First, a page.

To begin patients of the study were provided with self-management education delivered via a manual and health coach during the first 6 weeks. Following this, patients were randomly assigned to either usual care or the physical activity intervention for COPD; delivered over a 20 week period.

Physical Activity Intervention:

  • At least 30 minutes of accumulated moderate intensity physical activity per day.
  • Program was delivered through workbooks, telephone support from a health coach and automated telephone calls.

Usual Care:

  • A health coach was trained by the principal investigator of the COPD self-management education and by a health psychologist in health behaviour change theory and practical counselling skills i.e. rapport building. active listening and problem solving.

Strengths of the Study's Methodology:

  • A randomised control trial including a control group gave the study a good foundation.
  • Duration of the study for 20 weeks, with follow ups every 6 months for a total of 18 months.
  • Weekly follow ups calls by the health coach for the physical activity intervention i.e. supportive messages.

More face to face contact for follow ups in the physical activity intervention would have been useful, particularly as they involved patients understanding of key concepts, self-efficacy, readiness to change, problem solving, goal setting, adherence and identification of barriers [3]. Having more face to face contact would have allowed a more comfortable setting and closer rapport between the health coach and patient to communicate.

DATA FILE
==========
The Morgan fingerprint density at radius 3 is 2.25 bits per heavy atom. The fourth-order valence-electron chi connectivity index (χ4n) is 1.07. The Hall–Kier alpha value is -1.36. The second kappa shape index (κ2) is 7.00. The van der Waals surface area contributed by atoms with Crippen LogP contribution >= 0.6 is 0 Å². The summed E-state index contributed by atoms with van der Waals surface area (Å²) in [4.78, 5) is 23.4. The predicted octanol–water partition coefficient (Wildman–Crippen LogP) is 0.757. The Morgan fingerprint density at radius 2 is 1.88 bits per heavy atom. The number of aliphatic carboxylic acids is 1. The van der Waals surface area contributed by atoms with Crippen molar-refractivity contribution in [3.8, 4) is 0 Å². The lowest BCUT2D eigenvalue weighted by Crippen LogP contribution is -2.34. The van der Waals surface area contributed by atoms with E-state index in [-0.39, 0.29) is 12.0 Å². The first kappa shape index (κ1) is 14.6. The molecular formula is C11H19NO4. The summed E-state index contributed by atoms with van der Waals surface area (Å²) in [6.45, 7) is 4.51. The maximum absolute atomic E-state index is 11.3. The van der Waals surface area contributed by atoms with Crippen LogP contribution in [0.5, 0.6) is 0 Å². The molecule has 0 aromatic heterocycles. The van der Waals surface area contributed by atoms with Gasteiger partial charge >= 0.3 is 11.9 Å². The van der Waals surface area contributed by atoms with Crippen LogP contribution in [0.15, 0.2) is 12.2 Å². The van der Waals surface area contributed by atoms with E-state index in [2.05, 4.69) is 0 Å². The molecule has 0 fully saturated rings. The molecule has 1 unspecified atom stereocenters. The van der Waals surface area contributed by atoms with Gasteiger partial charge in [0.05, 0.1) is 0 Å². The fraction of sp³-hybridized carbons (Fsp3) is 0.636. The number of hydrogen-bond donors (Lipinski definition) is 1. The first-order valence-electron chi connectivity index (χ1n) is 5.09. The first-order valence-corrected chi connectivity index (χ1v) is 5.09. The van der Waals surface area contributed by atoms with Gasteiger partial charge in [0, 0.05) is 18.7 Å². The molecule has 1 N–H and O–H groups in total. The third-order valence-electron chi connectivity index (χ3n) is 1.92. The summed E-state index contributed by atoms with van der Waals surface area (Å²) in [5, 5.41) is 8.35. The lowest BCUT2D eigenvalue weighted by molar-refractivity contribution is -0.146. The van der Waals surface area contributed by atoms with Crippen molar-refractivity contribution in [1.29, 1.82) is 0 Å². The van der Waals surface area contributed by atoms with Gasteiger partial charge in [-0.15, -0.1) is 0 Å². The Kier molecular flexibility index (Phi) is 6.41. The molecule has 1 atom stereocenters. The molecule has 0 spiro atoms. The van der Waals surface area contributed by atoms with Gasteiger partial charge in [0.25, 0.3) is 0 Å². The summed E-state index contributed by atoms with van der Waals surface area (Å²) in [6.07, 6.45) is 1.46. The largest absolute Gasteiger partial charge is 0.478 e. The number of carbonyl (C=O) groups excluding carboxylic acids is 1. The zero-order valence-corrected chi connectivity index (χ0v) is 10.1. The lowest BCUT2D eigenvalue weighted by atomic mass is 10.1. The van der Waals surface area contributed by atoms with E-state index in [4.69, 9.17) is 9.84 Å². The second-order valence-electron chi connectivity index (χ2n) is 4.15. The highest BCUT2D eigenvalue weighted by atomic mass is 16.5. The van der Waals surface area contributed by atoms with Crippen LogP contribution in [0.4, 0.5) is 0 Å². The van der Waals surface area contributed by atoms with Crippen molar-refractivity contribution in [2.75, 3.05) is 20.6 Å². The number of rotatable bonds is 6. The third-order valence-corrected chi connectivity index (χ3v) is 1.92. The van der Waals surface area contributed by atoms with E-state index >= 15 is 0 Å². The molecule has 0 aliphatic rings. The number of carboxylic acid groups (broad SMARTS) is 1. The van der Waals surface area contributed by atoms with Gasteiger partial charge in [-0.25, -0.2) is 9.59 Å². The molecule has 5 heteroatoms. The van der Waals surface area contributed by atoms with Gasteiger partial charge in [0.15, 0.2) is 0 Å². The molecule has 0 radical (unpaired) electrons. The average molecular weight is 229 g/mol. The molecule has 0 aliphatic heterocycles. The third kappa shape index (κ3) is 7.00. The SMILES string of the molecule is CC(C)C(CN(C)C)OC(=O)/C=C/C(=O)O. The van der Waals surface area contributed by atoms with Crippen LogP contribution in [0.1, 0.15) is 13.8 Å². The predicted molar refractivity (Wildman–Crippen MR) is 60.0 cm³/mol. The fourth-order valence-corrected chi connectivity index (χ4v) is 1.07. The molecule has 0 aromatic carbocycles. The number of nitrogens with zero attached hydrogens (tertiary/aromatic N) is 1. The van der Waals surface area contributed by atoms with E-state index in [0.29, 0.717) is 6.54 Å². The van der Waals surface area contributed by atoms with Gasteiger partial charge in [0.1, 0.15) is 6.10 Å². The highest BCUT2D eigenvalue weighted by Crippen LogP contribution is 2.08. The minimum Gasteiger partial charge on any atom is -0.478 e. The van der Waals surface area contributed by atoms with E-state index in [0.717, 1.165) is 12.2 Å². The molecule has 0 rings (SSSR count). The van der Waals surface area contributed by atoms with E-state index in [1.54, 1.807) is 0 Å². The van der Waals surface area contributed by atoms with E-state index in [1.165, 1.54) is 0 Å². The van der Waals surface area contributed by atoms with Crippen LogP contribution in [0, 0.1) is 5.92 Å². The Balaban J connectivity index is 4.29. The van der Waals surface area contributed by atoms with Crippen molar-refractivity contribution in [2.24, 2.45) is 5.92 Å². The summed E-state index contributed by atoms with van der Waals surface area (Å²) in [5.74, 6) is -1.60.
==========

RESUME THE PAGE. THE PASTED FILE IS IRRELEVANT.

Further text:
It was concluded and found by the authors of this study, that at the end of the 18 month trial:

  • Dyspnea: No significant change was found in either group.
  • 6 Minute Walk Test: Distance remained stable for the intervention group, but, significant declines were among the usual care group.
  • Adverse Events of COPD Exacerbation's: No increase for the intervention group in comparison to the usual care group, hence no increase in hospitalisations.
  • Lifestyle physical activity intervention combined with the self-management education, only provided functional maintenance of health rather than health related quality of life for COPD [3].

The researchers of this study did acknowledge the implications and limitations of this research which had an impact on the intervention of the study hence its results. This included a lack of and no opportunity for peer/social support for physical activity participation, uncontrolled symptoms including low self-efficacy, motivation, comorbidities of COPD such as fear of dyspnea occurring whilst exercising etc. Furthermore, the physician's gave limited engagement and support for the patients, from this a lack of advice, encouragement as well as supervision was seen in the physical activity intervention.

What conclusions can we take from this research?[edit]